The team had switched from Repco power in 1969 to Cosworth. This had helped to turn around what had been a dismal period for the team. However, Tauranac and his team knew he needed more than just a competitive engine to turn things around fully. Keeping some proven elements, Ron would develop the first full monocoque chassis for Brabham. Combined with the Cosworth as a fully-stressed member of the chassis, the new BT33 looked similar to its predecessors but would be a marked improvement.
In total, there would be three examples of the BT33 built for the 1970 season. Chassis BT33-1, however, would not be for Jack as his decision to return to racing would be a rather late one. No, 'Black Jack' would be given the second chassis, BT33-2, and it would prove to be a match made in heaven, at least initially.
Heading into the first race of the season, the South African Grand Prix, there would be some elements of the car still being worked and fitted. One of those carrying out the work would be none other than Ron Dennis. Dennis' work, along with the rest of the crew's, would help the BT33 be competitive throughout practice and qualifying. However, during the early part of the race, Jack would be delayed and would end up well down in the order. No matter, Brabham would quickly march up through the order and would soon be pressuring Jackie Stewart for the lead. Having the pace of the Tyrrell well in hand, Jack was simply biding his time when he would get struck in the face with a rock kicked up from Stewart's car. This would delay the Aussie again, but, by the 20th lap, he would be in the lead and would never be challenged again by any other driver. Remarkably, in its very first race, BT33-2 would come home victorious and suddenly Brabham would seem refreshed and serious about mounting a charge for the championship.
Brabham would remain around the top of the championship standings when he, and BT33-2, arrived in Monaco for the famed race on the 10th of May. Jack would look strong starting from 4th place on the grid. Then, during the race, Jack would systematically move up the order passing Amon and then Stewart after the Tyrrell developed problems. Suddenly the 40 something Aussie was in the lead and in charge. BT33-2 was a new, a potent machine and it was feeding life to its namesake.
Brabham had been pulling away but was to come under pressure in the later-stages by the man he had intended to take his place within the team. Jochen Rindt had moved up to 2nd place and would be driving with abandoned in an effort to exert pressure on Jack. Still, it seemed, even as the two cars took off around the circuit on the final lap of the race, the Aussie would come through triumphant as Monaco was no easy place to pass. Everyone believed the race to be over. But then, as the television crews and everyone else looked back and forth between Brabham and Rindt, there would be this sudden, split-second shot of a car barreling into the guardrail at Gazometre. At the flag stand, awaiting the blue and yellow Brabham, the man holding the checkered flag would fail to notice the red and gold Lotus that passed by. What happened to Brabham? He should have come through by now. Then it began to set in…who won the race? Finally, Rindt would be waved down as the winner and Brabham's championship hopes would pretty much slide into the barriers right along with the lost win at Monaco.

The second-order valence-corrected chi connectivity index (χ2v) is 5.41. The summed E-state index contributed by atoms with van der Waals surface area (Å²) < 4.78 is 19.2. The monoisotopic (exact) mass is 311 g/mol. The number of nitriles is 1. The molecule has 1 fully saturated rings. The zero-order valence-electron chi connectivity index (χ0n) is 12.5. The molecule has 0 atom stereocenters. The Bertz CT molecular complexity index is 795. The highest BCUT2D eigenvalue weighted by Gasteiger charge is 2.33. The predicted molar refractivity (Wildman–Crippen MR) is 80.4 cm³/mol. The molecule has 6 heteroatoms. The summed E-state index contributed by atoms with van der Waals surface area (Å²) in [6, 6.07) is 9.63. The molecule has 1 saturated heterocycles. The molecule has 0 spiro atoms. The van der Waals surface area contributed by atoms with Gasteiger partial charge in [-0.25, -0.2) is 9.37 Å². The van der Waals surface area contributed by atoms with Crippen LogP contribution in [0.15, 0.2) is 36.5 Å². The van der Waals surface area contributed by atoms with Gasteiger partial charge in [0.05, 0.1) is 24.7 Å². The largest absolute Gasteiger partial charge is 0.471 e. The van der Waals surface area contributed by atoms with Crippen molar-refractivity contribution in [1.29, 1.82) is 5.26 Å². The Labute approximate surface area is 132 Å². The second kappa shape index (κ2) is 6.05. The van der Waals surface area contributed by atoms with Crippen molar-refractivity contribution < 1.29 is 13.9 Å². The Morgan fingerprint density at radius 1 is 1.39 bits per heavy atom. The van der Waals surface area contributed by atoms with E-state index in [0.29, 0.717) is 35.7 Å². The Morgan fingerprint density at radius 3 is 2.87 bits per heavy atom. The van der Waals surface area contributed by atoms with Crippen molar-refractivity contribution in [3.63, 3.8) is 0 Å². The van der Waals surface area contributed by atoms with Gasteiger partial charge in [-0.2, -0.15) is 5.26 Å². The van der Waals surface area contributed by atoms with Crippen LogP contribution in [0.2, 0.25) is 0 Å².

In spite of the fact Brabham would only end up on the podium one more time over the course of the rest of the season there would be no doubt as to the potential of the Brabham BT33 and the fact it would play an important role in giving Jack even a shot at the title one last time.
Despite a crash at Zandvoort that left the car inverted in a ditch, BT33-2 would carry on through to the end of the season. The following year, the car that would give Brabham his last win in Formula One, would be bought by Alain de Cadenet. However, the car was not to sit in some collection. Instead, the car would be bought to give British driver Chris Craft a shot at Formula One.
After this adventure the car would be used for parts. De Cadenet would build a sportscar for Le Mans and would use much of BT33-2. All that would remain would be the chassis itself. They would be put aside and respectively stored.
The car would eventually pass to Dick Crosthwaite as payment for a bill de Cadenet owed. Being the owner of Crosthwaite & Gardner, a restoration and preparation company, Dick would take and restore BT33-2 to its former glory.
By 1998, the car would come into the hands of its current owner and would be proudly displayed all throughout the vintage racing world. It would be put on display, and, it would also take to the track, showing just what made it a race winner more than two decades earlier.
Within the historic racing scene, the Brabham BT33s continue to prove their stature within the Brabham legacy. And though BT33-2 would come up short over the course of the 1970 season, it would provide Black Jack the means to bow out with style.
Bonham's 2014 Quail Lodge auction would sport the 1970 Brabham-Cosworth Ford BT33-2 as one of its feature automobiles. When it made its appearance there would be no shortage of interested buyers. In the end, the car would sell for $1,034,000.By Jeremy McMullen